[swift-evolution] Swift null safety questions
jgroff at apple.com
Wed Mar 22 19:48:25 CDT 2017
> On Mar 21, 2017, at 6:27 AM, Elijah Johnson via swift-evolution <swift-evolution at swift.org> wrote:
> I still like the idea of shared memory, but since without additional threading it can’t have write access inside the new process, I don’t think that it is a solution for a webserver.
> The main concern was just with developers using these universal exceptions deliberately, along with “inconsistent states” and memory leaks.
> So here’s a simple proposal:
> func unsafeCatchFatalErrorWithMemoryLeak(_ block: ()->Void) -> FatalError?
> What it does is execute the block, and when the fatalError function is invoked (as is the case with logic errors), the fatalError checks some thread local for the existence of this handler and performs a goto. “unsafeCatchFatalErrorWithMemoryLeak” then returns a small object with the error message. The can only be one per-call stack, and it leaks deliberately leaks the entire stack from “fatalError” back down to “unsafeCatchFatalErrorWithMemoryLeak”, and that is one reason why it is labelled “unsafe” and “withMemoryLeak”.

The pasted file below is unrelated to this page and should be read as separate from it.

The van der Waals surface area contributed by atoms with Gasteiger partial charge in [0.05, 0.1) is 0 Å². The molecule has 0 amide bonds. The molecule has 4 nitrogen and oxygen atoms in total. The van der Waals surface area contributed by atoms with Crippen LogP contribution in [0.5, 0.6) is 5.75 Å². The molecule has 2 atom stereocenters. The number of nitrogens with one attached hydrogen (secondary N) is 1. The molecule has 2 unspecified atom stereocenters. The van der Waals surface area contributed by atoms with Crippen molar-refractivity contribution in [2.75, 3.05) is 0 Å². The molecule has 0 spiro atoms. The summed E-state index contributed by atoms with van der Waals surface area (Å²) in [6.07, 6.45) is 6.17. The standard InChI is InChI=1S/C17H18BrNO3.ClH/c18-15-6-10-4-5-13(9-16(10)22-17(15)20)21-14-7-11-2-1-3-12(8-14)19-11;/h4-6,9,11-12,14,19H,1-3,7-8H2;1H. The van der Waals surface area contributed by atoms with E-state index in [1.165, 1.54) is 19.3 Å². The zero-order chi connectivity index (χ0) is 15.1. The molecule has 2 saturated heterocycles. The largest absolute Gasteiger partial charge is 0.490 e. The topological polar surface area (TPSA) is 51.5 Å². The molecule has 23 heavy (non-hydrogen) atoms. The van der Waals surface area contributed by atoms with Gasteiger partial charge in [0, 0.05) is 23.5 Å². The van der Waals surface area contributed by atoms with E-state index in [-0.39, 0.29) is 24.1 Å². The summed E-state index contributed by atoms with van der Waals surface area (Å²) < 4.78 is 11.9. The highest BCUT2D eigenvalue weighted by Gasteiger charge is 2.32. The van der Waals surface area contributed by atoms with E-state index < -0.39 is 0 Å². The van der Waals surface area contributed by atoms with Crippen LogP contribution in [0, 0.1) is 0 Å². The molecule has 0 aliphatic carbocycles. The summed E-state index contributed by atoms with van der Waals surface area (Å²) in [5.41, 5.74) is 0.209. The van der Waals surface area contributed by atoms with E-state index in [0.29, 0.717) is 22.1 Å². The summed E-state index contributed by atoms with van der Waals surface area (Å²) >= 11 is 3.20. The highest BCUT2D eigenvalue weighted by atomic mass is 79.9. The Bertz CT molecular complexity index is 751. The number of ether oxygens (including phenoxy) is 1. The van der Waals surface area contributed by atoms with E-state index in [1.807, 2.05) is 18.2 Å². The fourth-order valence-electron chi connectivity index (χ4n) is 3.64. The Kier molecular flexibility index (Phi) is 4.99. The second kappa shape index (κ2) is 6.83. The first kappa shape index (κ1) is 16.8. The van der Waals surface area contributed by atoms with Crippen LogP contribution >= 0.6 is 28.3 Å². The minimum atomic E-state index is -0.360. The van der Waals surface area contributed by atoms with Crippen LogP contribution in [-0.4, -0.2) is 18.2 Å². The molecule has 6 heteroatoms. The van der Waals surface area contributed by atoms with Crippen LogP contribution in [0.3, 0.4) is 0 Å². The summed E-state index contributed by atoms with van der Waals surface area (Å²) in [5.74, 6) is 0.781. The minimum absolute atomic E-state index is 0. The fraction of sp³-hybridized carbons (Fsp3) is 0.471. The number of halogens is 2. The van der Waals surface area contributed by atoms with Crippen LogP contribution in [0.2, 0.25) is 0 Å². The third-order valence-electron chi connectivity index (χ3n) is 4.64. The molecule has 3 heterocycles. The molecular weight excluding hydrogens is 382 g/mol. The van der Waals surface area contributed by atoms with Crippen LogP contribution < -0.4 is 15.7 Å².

> The idea is that this is a function expressly for “high availability” applications like web servers. The server will now have some leaked objects posing no immediate danger, and some inconsistencies, primarily or entirely inside the leaked objects (It is the developer’s responsibility how this is used).
> The “high availability sytem” is then expected to stop accepting incoming socket connections, generate another instance of itself, handle any open connections, and exit.
> The interesting thing about this is that it is very easy to implement. Being an unsafe function, it is not part of the language as a catch block is, and doesn’t entirely preclude another solution in the future.
How much of the process can keep running after the fatal error is caught? A thread might still be too coarse-grained for a system based on workqueues. This also isn't particularly safe with objects accessed concurrently across multiple threads. If you have a method that temporarily breaks invariants on its instance, but crashes before it has a chance to reset them, then the object will still be in an inconsistent state when accessed later from surviving threads.
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